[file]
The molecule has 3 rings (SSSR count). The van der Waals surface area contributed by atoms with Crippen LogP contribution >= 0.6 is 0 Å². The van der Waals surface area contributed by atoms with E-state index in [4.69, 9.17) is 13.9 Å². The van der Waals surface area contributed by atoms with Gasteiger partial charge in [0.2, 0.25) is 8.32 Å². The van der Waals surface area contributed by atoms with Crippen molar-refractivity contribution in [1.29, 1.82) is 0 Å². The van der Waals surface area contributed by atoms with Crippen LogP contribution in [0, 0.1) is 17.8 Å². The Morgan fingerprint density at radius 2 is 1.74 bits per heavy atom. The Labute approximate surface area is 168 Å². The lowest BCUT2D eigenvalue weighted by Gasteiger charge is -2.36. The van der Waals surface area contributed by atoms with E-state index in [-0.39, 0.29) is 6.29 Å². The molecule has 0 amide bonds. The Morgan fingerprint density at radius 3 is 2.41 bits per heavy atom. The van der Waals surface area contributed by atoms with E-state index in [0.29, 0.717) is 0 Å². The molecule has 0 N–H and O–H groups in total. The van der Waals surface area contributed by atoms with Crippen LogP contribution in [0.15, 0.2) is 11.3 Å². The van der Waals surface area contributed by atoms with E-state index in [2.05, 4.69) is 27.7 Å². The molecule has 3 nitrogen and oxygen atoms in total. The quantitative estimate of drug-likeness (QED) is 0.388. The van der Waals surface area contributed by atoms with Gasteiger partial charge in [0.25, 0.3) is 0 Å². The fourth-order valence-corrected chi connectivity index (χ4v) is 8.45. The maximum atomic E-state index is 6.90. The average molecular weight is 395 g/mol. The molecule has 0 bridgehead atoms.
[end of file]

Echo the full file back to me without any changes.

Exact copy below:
The molecule has 3 rings (SSSR count). The van der Waals surface area contributed by atoms with Crippen LogP contribution >= 0.6 is 0 Å². The van der Waals surface area contributed by atoms with E-state index in [4.69, 9.17) is 13.9 Å². The van der Waals surface area contributed by atoms with Gasteiger partial charge in [0.2, 0.25) is 8.32 Å². The van der Waals surface area contributed by atoms with Crippen molar-refractivity contribution in [1.29, 1.82) is 0 Å². The van der Waals surface area contributed by atoms with Crippen LogP contribution in [0, 0.1) is 17.8 Å². The Morgan fingerprint density at radius 2 is 1.74 bits per heavy atom. The Labute approximate surface area is 168 Å². The lowest BCUT2D eigenvalue weighted by Gasteiger charge is -2.36. The van der Waals surface area contributed by atoms with E-state index in [-0.39, 0.29) is 6.29 Å². The molecule has 0 amide bonds. The Morgan fingerprint density at radius 3 is 2.41 bits per heavy atom. The van der Waals surface area contributed by atoms with E-state index in [0.29, 0.717) is 0 Å². The molecule has 0 N–H and O–H groups in total. The van der Waals surface area contributed by atoms with Crippen LogP contribution in [0.15, 0.2) is 11.3 Å². The van der Waals surface area contributed by atoms with E-state index in [2.05, 4.69) is 27.7 Å². The molecule has 3 nitrogen and oxygen atoms in total. The quantitative estimate of drug-likeness (QED) is 0.388. The van der Waals surface area contributed by atoms with Gasteiger partial charge in [0.25, 0.3) is 0 Å². The fourth-order valence-corrected chi connectivity index (χ4v) is 8.45. The maximum atomic E-state index is 6.90. The average molecular weight is 395 g/mol. The molecule has 0 bridgehead atoms.